Parents want transparency and answers.
Some say their children have special needs and I-E-Ps. Still their school district gave them only one business day’s notice that their children were being forced to change elementary schools due to overcrowding.
They want to know why their children were chosen and why they didn’t get more notice.
The notice came at the end of the school day last Thursday.
Dearborn Heights District number 7 hired an additional 2nd grade teacher at Pardee Elementary because of higher than expected enrollment at its three elementary schools.
Some children were told they would be transferred to that new class effective Monday.
For Keyana Washington’s son it meant he had to leave Bedford Elementary, a school he loved.
“When he found out he began to cry and didn’t stop,” said Keyana Washington.
“I didn’t want to move. I had been there since kindergarten and 1st grade,” said her son Zion.
Washington says she went to the administrative offices on Friday morning to see if her son could avoid the change.
She was told no.
She told him Friday would be his last day at that school. He says he spent much of the day crying.
On Sunday night he got upset, had an asthma attack and had to be rushed to the hospital. He was admitted for treatment.
“Crying and getting worked up definitely impacts his attacks,” said Washington.
She said if she had known a couple weeks in advance, she could have found a way to break the news in a less rushed and emotional way.
She could have taken him to the new school and looked at it. She could have found out if any of his friends were also changing schools.
“He is a child of routine. Even if I am putting him to bed, I don’t just say go to sleep now. I prepare him.”
Washington says she wonders if there is a reason she didn’t have much notice. Was it about making sure the school received some funding.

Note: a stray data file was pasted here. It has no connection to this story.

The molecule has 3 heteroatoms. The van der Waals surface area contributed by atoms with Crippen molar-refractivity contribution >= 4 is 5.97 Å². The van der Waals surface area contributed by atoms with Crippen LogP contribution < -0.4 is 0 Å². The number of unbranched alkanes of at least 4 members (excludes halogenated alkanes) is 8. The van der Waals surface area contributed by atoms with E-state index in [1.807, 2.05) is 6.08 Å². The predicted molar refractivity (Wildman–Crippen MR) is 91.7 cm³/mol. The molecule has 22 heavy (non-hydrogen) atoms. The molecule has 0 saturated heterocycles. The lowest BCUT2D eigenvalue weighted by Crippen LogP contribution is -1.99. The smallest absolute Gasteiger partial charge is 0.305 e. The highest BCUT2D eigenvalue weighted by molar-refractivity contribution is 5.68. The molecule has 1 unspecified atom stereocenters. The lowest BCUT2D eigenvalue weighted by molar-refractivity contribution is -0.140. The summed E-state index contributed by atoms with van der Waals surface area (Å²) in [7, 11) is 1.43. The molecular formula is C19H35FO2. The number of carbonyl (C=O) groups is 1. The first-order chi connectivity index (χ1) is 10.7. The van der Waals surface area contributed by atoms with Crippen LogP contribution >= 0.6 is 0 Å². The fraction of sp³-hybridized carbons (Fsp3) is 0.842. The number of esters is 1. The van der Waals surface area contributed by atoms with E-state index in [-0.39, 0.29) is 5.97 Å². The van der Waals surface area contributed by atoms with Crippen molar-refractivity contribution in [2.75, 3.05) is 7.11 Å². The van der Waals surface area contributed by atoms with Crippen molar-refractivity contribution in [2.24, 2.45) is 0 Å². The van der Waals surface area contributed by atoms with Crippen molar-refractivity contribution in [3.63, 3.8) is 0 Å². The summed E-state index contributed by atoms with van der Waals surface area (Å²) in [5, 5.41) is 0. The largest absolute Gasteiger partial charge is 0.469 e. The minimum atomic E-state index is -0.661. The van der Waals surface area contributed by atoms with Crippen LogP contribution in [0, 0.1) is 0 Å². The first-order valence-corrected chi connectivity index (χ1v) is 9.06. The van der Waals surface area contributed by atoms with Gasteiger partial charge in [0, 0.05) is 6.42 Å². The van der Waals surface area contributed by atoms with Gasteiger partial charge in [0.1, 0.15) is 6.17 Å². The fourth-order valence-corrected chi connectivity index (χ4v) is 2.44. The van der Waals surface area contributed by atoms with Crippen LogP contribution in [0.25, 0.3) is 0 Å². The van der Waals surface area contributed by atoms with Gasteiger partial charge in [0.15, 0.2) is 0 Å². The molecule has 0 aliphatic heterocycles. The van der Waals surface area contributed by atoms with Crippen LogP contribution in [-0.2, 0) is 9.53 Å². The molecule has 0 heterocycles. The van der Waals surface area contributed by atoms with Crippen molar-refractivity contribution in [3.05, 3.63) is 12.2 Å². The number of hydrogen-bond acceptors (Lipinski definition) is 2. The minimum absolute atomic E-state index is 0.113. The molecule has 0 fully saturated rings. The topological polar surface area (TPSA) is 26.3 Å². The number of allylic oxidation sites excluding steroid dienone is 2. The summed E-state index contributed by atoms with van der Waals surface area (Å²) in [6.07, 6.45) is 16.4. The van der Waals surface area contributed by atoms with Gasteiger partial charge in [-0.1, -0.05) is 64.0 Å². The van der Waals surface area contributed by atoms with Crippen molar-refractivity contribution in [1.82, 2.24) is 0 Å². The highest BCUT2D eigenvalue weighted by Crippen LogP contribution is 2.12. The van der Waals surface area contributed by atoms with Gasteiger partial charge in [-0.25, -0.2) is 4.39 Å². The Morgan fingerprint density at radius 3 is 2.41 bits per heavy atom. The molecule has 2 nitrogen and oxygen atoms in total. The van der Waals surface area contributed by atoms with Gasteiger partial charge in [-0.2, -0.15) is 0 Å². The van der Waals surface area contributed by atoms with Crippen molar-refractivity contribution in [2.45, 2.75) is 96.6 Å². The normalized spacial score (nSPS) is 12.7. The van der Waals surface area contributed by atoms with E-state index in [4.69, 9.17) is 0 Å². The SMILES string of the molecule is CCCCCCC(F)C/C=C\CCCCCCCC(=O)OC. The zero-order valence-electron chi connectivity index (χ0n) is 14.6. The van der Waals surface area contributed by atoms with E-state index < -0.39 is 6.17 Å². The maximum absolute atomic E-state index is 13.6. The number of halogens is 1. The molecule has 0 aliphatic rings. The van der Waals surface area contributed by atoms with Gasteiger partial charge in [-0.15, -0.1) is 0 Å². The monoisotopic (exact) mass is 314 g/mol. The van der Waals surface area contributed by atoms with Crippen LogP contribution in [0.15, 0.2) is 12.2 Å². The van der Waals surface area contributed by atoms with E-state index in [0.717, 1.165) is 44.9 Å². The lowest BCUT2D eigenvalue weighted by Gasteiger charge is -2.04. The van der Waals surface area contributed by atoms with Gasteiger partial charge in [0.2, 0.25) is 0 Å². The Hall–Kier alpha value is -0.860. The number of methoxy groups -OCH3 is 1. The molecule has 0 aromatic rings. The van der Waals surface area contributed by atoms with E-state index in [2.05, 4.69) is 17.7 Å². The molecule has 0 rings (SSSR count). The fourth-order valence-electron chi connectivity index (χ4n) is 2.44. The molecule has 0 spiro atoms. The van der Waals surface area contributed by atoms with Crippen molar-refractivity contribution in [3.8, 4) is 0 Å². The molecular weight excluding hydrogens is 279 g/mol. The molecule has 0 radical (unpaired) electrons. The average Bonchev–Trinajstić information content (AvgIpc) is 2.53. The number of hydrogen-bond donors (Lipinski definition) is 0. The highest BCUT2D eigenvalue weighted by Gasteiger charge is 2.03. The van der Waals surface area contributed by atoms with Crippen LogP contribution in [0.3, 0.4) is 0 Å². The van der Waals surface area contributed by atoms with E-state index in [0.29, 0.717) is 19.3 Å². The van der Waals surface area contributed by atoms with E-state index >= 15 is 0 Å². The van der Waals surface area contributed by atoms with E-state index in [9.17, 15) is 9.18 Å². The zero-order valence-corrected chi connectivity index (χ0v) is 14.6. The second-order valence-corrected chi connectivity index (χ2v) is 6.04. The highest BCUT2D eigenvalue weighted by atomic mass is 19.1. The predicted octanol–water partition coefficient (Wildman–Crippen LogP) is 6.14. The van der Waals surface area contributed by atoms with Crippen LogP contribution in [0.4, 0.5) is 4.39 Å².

“I did find the timing suspect because that Wednesday, the day before, was count day,” said Washington.
“Count day doesn’t even come into play,” said Superintendent Jennifer Mast.
Mast said 'Count Day' is actually a 10 day window during which students are counted.
She said if students are not present during count day, the district can file paperwork to receive funding for when they are there.
“The last thing we want to do is move kids after they are comfortable with a building and a teacher,” said Mast.
Mast said the district simply received higher enrollment than expected in the second grade and had to act for the good of children.
As a result they had overcrowded classrooms in all three schools.
The district hired a new second grade teacher to work in a classroom at Pardee Elementary. Some children had to be transferred from other schools within the district to make sure class sizes were best for learning.
Notice was given to parents as soon as the classroom was ready.
“Honestly I think it is going to be better in the long run. Those classes are smaller now. I hope parents can trust us and bring their children to that class. We will work our magic and show them that this is a great classroom to be in. They will thrive and make friends,” said Mast.
Mast said she has been in the classroom every day this week checking in on how students are adjusting.
Washington has kept her son home for now, due to the asthma attacks. She says she is not sure what she is going to do.
She says the timing of the notice leaves her with limited options, as school of choice deadlines have passed at many schools.
She says she is speaking out to make sure in the future more consideration is offered.
“I want to see him stay in the building, but if that doesn’t happen I want to see this doesn’t happen again for future students,” said Washington.